But by far the most startling apparition in this context are the Watchers, the so-called Nephilim, or fallen angels only glancingly mentioned in the Bible. Here they take the form of giant, ferocious-looking rock people (given great, gravelly voice by Nick Nolte, Mark Margolis and Frank Langella, no less) who not only come to Noah's aid by doing the heavy lifting in building the ark but cut down, stomp on and otherwise decimate the hordes who eventually besiege the ark in hopes of climbing aboard at the last minute.

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Leading this army of outcasts and misfits, the very people the Creator has deemed unworthy of continued existence, is the formidably nefarious Tubal-cain (Ray Winstone), who more than lives up to his heritage as the descendent of the world's first murderer. He also becomes the world's first stowaway, his secret presence aboard the ark eventually provoking a profound crisis that helps widen the rift through the once tightly-knit but now fraught family.

Like previous Noahs, this one embraces the massive responsibility of sustaining life on Earth. But one of the ways this film takes the character deeper is forcing upon him certain monumental moral decisions that, in the absence of direct word from above, he's got to make himself. Drawing often painful conclusions based on thinking through his “visions” as best he can, Noah prohibits any other humans from boarding the ark and, in the process, forever alienates his middle son, Ham, who is angry because he believes he's destined never to know a woman, whereas his older brother, Shem, has Ila (Emma Watson), an orphan the family took in years earlier.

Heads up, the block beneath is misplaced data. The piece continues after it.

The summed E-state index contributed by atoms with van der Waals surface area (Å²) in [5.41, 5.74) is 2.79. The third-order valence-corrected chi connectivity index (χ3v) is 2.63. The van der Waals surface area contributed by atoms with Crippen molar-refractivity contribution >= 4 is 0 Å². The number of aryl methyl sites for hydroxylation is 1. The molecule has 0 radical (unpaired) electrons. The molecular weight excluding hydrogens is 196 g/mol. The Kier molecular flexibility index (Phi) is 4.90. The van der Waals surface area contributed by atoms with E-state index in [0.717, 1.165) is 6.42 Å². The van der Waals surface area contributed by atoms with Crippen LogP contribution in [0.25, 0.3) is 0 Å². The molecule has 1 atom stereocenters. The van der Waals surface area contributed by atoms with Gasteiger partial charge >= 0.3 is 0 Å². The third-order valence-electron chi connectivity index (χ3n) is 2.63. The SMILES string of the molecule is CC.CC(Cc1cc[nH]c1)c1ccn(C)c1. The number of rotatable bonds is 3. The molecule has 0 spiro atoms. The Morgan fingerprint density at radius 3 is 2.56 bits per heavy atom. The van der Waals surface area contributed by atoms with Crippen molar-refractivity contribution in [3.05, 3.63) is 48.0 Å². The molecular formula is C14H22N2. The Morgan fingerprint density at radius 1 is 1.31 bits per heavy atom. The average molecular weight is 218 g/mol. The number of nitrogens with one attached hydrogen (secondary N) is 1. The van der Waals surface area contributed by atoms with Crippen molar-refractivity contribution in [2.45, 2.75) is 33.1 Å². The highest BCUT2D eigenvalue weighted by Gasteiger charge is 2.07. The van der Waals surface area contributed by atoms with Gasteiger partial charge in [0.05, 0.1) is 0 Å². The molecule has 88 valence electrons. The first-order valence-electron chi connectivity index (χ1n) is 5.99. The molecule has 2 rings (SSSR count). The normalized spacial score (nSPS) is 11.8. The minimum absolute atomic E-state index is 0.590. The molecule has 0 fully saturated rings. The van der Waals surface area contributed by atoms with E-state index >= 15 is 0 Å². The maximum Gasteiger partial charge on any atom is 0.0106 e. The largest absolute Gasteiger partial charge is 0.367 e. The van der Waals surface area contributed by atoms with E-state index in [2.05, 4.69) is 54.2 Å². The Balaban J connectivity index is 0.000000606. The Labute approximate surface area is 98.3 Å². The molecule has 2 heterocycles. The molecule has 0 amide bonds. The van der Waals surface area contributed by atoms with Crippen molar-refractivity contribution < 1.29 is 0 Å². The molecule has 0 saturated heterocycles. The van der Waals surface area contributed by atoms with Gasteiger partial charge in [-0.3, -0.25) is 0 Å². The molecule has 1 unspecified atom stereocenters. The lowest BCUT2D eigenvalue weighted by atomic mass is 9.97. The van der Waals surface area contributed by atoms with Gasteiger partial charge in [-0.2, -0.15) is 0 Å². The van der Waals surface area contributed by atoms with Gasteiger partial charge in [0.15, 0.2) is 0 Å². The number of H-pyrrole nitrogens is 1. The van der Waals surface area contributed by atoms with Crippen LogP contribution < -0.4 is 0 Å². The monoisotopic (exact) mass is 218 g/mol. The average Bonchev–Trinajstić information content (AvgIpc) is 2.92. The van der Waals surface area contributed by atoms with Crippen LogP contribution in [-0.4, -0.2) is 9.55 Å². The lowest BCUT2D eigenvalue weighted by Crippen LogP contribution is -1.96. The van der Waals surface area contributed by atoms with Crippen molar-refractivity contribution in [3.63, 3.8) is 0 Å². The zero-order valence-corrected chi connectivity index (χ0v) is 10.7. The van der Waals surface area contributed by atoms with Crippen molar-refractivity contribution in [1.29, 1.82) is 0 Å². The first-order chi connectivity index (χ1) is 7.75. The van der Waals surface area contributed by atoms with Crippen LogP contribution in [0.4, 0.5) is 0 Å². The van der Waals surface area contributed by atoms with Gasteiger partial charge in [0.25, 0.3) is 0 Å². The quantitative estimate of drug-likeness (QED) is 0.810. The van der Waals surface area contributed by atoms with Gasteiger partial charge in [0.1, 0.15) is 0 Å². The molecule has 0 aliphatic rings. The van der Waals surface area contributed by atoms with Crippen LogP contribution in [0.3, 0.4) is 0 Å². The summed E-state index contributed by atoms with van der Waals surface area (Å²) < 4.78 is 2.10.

When the barren Ila miraculously becomes pregnant, Noah's absolutist interpretation of what he must do prefigures Abraham, creating a terrible family schism that sets even his wife against him, startlingly so given how close the couple has always been. Crowe and Connelly were paired before in A Beautiful Mind, and their rapport is manifest in the intimate bond one feels between their characters here.